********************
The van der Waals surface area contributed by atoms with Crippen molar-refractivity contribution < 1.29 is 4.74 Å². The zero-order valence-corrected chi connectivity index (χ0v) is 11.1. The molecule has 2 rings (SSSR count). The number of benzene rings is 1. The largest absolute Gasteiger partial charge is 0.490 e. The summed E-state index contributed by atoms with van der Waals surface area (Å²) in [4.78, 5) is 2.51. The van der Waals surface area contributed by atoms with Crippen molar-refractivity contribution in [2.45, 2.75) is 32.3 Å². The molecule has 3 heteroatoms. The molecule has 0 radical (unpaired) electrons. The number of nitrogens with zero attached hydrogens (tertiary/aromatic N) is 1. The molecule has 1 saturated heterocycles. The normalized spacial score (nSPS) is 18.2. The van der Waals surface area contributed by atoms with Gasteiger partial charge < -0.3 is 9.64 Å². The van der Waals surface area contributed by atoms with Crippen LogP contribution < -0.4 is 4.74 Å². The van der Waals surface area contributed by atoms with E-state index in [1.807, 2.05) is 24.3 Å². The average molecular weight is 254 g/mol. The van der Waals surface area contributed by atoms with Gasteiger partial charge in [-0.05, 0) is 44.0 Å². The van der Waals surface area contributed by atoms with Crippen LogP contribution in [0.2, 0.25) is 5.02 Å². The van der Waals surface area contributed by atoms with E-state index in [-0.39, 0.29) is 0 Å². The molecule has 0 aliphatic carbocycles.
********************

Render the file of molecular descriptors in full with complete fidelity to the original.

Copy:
The van der Waals surface area contributed by atoms with Crippen molar-refractivity contribution < 1.29 is 4.74 Å². The zero-order valence-corrected chi connectivity index (χ0v) is 11.1. The molecule has 2 rings (SSSR count). The number of benzene rings is 1. The largest absolute Gasteiger partial charge is 0.490 e. The summed E-state index contributed by atoms with van der Waals surface area (Å²) in [4.78, 5) is 2.51. The van der Waals surface area contributed by atoms with Crippen molar-refractivity contribution in [2.45, 2.75) is 32.3 Å². The molecule has 3 heteroatoms. The molecule has 0 radical (unpaired) electrons. The number of nitrogens with zero attached hydrogens (tertiary/aromatic N) is 1. The molecule has 1 saturated heterocycles. The normalized spacial score (nSPS) is 18.2. The van der Waals surface area contributed by atoms with Gasteiger partial charge < -0.3 is 9.64 Å². The van der Waals surface area contributed by atoms with Crippen LogP contribution < -0.4 is 4.74 Å². The van der Waals surface area contributed by atoms with E-state index in [1.807, 2.05) is 24.3 Å². The average molecular weight is 254 g/mol. The van der Waals surface area contributed by atoms with Gasteiger partial charge in [-0.05, 0) is 44.0 Å². The van der Waals surface area contributed by atoms with Crippen LogP contribution in [0.2, 0.25) is 5.02 Å². The van der Waals surface area contributed by atoms with E-state index in [-0.39, 0.29) is 0 Å². The molecule has 0 aliphatic carbocycles.